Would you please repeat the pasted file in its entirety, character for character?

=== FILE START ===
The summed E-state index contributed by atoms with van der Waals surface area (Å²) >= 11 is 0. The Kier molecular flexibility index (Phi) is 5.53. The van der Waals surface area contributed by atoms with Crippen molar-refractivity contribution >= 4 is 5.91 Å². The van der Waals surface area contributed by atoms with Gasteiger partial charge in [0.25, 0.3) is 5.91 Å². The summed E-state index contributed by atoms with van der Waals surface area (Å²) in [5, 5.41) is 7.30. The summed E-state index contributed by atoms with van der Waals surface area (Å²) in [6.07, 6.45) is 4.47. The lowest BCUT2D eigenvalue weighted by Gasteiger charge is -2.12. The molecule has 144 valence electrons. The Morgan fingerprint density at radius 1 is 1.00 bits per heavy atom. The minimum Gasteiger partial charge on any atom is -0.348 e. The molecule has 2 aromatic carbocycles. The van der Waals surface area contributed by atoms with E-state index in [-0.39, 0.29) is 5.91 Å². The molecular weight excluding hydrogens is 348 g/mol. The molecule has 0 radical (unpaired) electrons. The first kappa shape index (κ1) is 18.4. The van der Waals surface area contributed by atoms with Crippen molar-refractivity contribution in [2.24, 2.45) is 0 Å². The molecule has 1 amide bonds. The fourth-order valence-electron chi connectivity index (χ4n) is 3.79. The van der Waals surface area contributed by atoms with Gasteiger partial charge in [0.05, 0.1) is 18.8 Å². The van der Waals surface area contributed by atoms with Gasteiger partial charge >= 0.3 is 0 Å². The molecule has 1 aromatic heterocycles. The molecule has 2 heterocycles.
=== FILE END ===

The summed E-state index contributed by atoms with van der Waals surface area (Å²) >= 11 is 0. The Kier molecular flexibility index (Phi) is 5.53. The van der Waals surface area contributed by atoms with Crippen molar-refractivity contribution >= 4 is 5.91 Å². The van der Waals surface area contributed by atoms with Gasteiger partial charge in [0.25, 0.3) is 5.91 Å². The summed E-state index contributed by atoms with van der Waals surface area (Å²) in [5, 5.41) is 7.30. The summed E-state index contributed by atoms with van der Waals surface area (Å²) in [6.07, 6.45) is 4.47. The lowest BCUT2D eigenvalue weighted by Gasteiger charge is -2.12. The molecule has 144 valence electrons. The Morgan fingerprint density at radius 1 is 1.00 bits per heavy atom. The minimum Gasteiger partial charge on any atom is -0.348 e. The molecule has 2 aromatic carbocycles. The van der Waals surface area contributed by atoms with E-state index in [-0.39, 0.29) is 5.91 Å². The molecular weight excluding hydrogens is 348 g/mol. The molecule has 0 radical (unpaired) electrons. The first kappa shape index (κ1) is 18.4. The van der Waals surface area contributed by atoms with Crippen molar-refractivity contribution in [2.24, 2.45) is 0 Å². The molecule has 1 amide bonds. The fourth-order valence-electron chi connectivity index (χ4n) is 3.79. The van der Waals surface area contributed by atoms with Gasteiger partial charge in [0.05, 0.1) is 18.8 Å². The van der Waals surface area contributed by atoms with Gasteiger partial charge >= 0.3 is 0 Å². The molecule has 1 aromatic heterocycles. The molecule has 2 heterocycles.